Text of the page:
Society records of the Methodist Church, Stamford Bridge (Wesleyan) Methodist Chapel

Scope and Content

Records of Trustees, including minute book, 1951-1977, and treasurer's account book, 1894-1949; Society Stewards' account books, 1939-1973; collections journals, 1898-1969; school bank book, 1908-1913; services notices book, 1954-1968; working papers, correspondence and receipts, 1951-1974; and typescript recollections of Reverend George E. Lawrence on the occasion of the 150th anniversary of the chapel, 1978.

Unlisted material.

Administrative / Biographical History

John Wesley, the founder of Methodism, preached at Stamford Bridge in 1753, and a house was registered for the use of local Methodists in 1781.

The first permanent Wesleyan Methodist chapel is believed to have been built in 1796. It was certainly present by 1818, when it was registered, and it is mentioned in Edward Baines' 1823 gazetteer of the county of York. It was rebuilt in 1828 and extended in the early twentieth century.

Originally part of the single York Circuit of the Wesleyan Methodist Connexion, Stamford Bridge joined York, New Street Circuit (later renamed Clifton Circuit) in 1867 and was transferred to the new York, Centenary Circuit in 1888. Following the unification of the Primitive, Wesleyan and United Methodist Churches in 1932, it continued as part of the Centenary Circuit of what was now a unified Methodist Connexion. In 1981 it became part of York, South Circuit.

As of 2016 the chapel is still in use. Since 2012 it has been part of the York Circuit of the Methodist Church.

Conditions Governing Access

Records are open to the public, subject to the overriding provisions of relevant legislation, including data protection laws. 24 hours' notice is required to access photographic material.

Acquisition Information

The archive was deposited at the Borthwick Institute prior to 1984. Further additions were made to the archive in 1984 and 2013.

Note

John Wesley, the founder of Methodism, preached at Stamford Bridge in 1753, and a house was registered for the use of local Methodists in 1781.

The first permanent Wesleyan Methodist chapel is believed to have been built in 1796. It was certainly present by 1818, when it was registered, and it is mentioned in Edward Baines' 1823 gazetteer of the county of York. It was rebuilt in 1828 and extended in the early twentieth century.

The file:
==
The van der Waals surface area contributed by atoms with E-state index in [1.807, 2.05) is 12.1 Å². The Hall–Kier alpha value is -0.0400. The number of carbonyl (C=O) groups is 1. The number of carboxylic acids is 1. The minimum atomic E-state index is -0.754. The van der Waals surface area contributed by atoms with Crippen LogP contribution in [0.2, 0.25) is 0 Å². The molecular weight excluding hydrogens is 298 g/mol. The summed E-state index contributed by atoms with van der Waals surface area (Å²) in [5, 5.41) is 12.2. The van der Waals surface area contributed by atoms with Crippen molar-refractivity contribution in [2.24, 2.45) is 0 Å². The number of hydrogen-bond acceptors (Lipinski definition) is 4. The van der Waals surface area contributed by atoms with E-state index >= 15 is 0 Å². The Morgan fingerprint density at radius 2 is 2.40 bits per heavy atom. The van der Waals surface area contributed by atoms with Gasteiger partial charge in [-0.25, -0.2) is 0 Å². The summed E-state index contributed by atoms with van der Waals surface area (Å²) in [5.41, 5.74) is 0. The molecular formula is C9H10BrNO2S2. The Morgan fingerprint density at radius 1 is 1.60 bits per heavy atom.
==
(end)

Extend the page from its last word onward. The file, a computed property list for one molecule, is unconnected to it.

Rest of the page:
Originally part of the single York Circuit of the Wesleyan Methodist Connexion, Stamford Bridge joined York, New Street Circuit (later renamed Clifton Circuit) in 1867 and was transferred to the new York, Centenary Circuit in 1888. Following the unification of the Primitive, Wesleyan and United Methodist Churches in 1932, it continued as part of the Centenary Circuit of what was now a unified Methodist Connexion. In 1981 it became part of York, South Circuit.

As of 2016 the chapel is still in use. Since 2012 it has been part of the York Circuit of the Methodist Church.

Other Finding Aids

A typescript finding aid, to file level, is available for consultation in the searchroom of the Borthwick Institute. This includes all material received prior to 2013. Later material has not yet been listed, please contact the Institute for more information.

Archivist's Note

Created by S. A. Shearn, 30.11.16.

Conditions Governing Use

A reprographics service is available to researchers subject to the access restrictions outlined above. Copying will not be undertaken if there is any risk of damage to the document. Copies are supplied in accordance with the Borthwick Institute for Archives' terms and conditions for the supply of copies, and under provisions of any relevant copyright legislation. Permission to reproduce images of documents in the custody of the Borthwick Institute must be sought.

Accruals

Further accruals are expected.

Related Material

Circuit records for the York Circuit, York, New Street and York, Centenary Circuits of the Wesleyan Methodist Connexion, and York, Centenary and York, South Circuits of the Methodist Connexion are also deposited at the Borthwick Institute. The records of the York Circuit and York, New Street Circuit form a single archive (MRC/1), as do the records of both Centenary Circuits (MRC/3).

Additional Information

Published

GB193